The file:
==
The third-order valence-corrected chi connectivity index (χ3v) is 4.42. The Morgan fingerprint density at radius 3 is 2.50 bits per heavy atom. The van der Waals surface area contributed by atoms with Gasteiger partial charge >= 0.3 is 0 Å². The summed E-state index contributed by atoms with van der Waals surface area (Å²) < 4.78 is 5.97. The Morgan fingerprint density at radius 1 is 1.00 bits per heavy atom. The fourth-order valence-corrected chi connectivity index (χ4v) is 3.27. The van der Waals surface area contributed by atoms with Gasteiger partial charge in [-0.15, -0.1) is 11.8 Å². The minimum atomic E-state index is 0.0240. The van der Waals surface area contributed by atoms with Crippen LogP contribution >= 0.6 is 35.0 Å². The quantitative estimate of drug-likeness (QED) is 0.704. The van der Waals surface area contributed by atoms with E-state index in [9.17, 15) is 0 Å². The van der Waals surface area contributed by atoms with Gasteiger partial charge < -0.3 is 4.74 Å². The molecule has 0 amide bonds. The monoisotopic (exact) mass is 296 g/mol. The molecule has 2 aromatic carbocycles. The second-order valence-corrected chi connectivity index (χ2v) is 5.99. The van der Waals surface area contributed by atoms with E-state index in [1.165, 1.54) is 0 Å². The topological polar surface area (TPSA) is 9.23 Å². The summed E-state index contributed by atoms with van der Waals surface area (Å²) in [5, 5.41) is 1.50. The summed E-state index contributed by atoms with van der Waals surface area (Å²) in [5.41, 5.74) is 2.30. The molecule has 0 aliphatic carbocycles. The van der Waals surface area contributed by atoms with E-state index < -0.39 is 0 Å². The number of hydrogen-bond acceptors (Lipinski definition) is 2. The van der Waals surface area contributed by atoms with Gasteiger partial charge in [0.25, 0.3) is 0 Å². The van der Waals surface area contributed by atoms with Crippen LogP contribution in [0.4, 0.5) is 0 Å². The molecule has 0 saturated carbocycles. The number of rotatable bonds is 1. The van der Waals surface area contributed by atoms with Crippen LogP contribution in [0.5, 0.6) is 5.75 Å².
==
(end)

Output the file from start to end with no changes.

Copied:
The third-order valence-corrected chi connectivity index (χ3v) is 4.42. The Morgan fingerprint density at radius 3 is 2.50 bits per heavy atom. The van der Waals surface area contributed by atoms with Gasteiger partial charge >= 0.3 is 0 Å². The summed E-state index contributed by atoms with van der Waals surface area (Å²) < 4.78 is 5.97. The Morgan fingerprint density at radius 1 is 1.00 bits per heavy atom. The fourth-order valence-corrected chi connectivity index (χ4v) is 3.27. The van der Waals surface area contributed by atoms with Gasteiger partial charge in [-0.15, -0.1) is 11.8 Å². The minimum atomic E-state index is 0.0240. The van der Waals surface area contributed by atoms with Crippen LogP contribution >= 0.6 is 35.0 Å². The quantitative estimate of drug-likeness (QED) is 0.704. The van der Waals surface area contributed by atoms with E-state index in [9.17, 15) is 0 Å². The van der Waals surface area contributed by atoms with Gasteiger partial charge < -0.3 is 4.74 Å². The molecule has 0 amide bonds. The monoisotopic (exact) mass is 296 g/mol. The molecule has 2 aromatic carbocycles. The second-order valence-corrected chi connectivity index (χ2v) is 5.99. The van der Waals surface area contributed by atoms with E-state index in [1.165, 1.54) is 0 Å². The topological polar surface area (TPSA) is 9.23 Å². The summed E-state index contributed by atoms with van der Waals surface area (Å²) in [5, 5.41) is 1.50. The summed E-state index contributed by atoms with van der Waals surface area (Å²) in [5.41, 5.74) is 2.30. The molecule has 0 aliphatic carbocycles. The van der Waals surface area contributed by atoms with E-state index < -0.39 is 0 Å². The number of hydrogen-bond acceptors (Lipinski definition) is 2. The van der Waals surface area contributed by atoms with Gasteiger partial charge in [0.25, 0.3) is 0 Å². The van der Waals surface area contributed by atoms with Crippen LogP contribution in [0.4, 0.5) is 0 Å². The molecule has 0 saturated carbocycles. The number of rotatable bonds is 1. The van der Waals surface area contributed by atoms with Crippen LogP contribution in [0.5, 0.6) is 5.75 Å².